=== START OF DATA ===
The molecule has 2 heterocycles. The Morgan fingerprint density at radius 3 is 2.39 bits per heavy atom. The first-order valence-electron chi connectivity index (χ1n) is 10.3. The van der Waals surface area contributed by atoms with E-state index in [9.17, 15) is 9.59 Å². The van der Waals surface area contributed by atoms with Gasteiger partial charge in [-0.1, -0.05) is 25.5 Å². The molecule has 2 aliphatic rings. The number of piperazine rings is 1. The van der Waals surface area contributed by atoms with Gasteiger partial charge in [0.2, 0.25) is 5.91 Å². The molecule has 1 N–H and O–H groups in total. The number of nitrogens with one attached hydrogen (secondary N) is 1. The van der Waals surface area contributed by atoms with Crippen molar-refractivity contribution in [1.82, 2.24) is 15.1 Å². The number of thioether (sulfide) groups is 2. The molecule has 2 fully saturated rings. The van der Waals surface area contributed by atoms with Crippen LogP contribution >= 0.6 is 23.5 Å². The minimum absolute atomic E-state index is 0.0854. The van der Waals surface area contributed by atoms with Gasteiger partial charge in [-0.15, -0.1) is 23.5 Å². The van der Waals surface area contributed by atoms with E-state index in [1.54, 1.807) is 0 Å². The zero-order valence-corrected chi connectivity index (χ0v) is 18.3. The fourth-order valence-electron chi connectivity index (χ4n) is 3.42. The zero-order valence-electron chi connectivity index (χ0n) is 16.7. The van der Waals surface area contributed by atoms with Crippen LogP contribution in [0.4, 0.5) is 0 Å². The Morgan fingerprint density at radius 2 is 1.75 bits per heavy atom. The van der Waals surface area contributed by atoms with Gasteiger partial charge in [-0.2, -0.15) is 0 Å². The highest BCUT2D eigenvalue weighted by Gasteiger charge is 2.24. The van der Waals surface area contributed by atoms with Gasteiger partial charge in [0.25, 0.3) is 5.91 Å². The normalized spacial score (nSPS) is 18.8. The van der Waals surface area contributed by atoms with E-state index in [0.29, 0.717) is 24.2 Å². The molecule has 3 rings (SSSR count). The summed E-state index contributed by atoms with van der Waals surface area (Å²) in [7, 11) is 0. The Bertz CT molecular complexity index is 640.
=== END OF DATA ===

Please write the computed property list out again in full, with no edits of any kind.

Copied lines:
The molecule has 2 heterocycles. The Morgan fingerprint density at radius 3 is 2.39 bits per heavy atom. The first-order valence-electron chi connectivity index (χ1n) is 10.3. The van der Waals surface area contributed by atoms with E-state index in [9.17, 15) is 9.59 Å². The van der Waals surface area contributed by atoms with Gasteiger partial charge in [-0.1, -0.05) is 25.5 Å². The molecule has 2 aliphatic rings. The number of piperazine rings is 1. The van der Waals surface area contributed by atoms with Gasteiger partial charge in [0.2, 0.25) is 5.91 Å². The molecule has 1 N–H and O–H groups in total. The number of nitrogens with one attached hydrogen (secondary N) is 1. The van der Waals surface area contributed by atoms with Crippen molar-refractivity contribution in [1.82, 2.24) is 15.1 Å². The number of thioether (sulfide) groups is 2. The molecule has 2 fully saturated rings. The van der Waals surface area contributed by atoms with Crippen LogP contribution >= 0.6 is 23.5 Å². The minimum absolute atomic E-state index is 0.0854. The van der Waals surface area contributed by atoms with Gasteiger partial charge in [-0.15, -0.1) is 23.5 Å². The van der Waals surface area contributed by atoms with E-state index in [1.54, 1.807) is 0 Å². The zero-order valence-corrected chi connectivity index (χ0v) is 18.3. The fourth-order valence-electron chi connectivity index (χ4n) is 3.42. The zero-order valence-electron chi connectivity index (χ0n) is 16.7. The van der Waals surface area contributed by atoms with Crippen LogP contribution in [0.4, 0.5) is 0 Å². The Morgan fingerprint density at radius 2 is 1.75 bits per heavy atom. The van der Waals surface area contributed by atoms with Gasteiger partial charge in [-0.2, -0.15) is 0 Å². The highest BCUT2D eigenvalue weighted by Gasteiger charge is 2.24. The van der Waals surface area contributed by atoms with Gasteiger partial charge in [0.25, 0.3) is 5.91 Å². The normalized spacial score (nSPS) is 18.8. The van der Waals surface area contributed by atoms with E-state index in [0.29, 0.717) is 24.2 Å². The molecule has 3 rings (SSSR count). The summed E-state index contributed by atoms with van der Waals surface area (Å²) in [7, 11) is 0. The Bertz CT molecular complexity index is 640.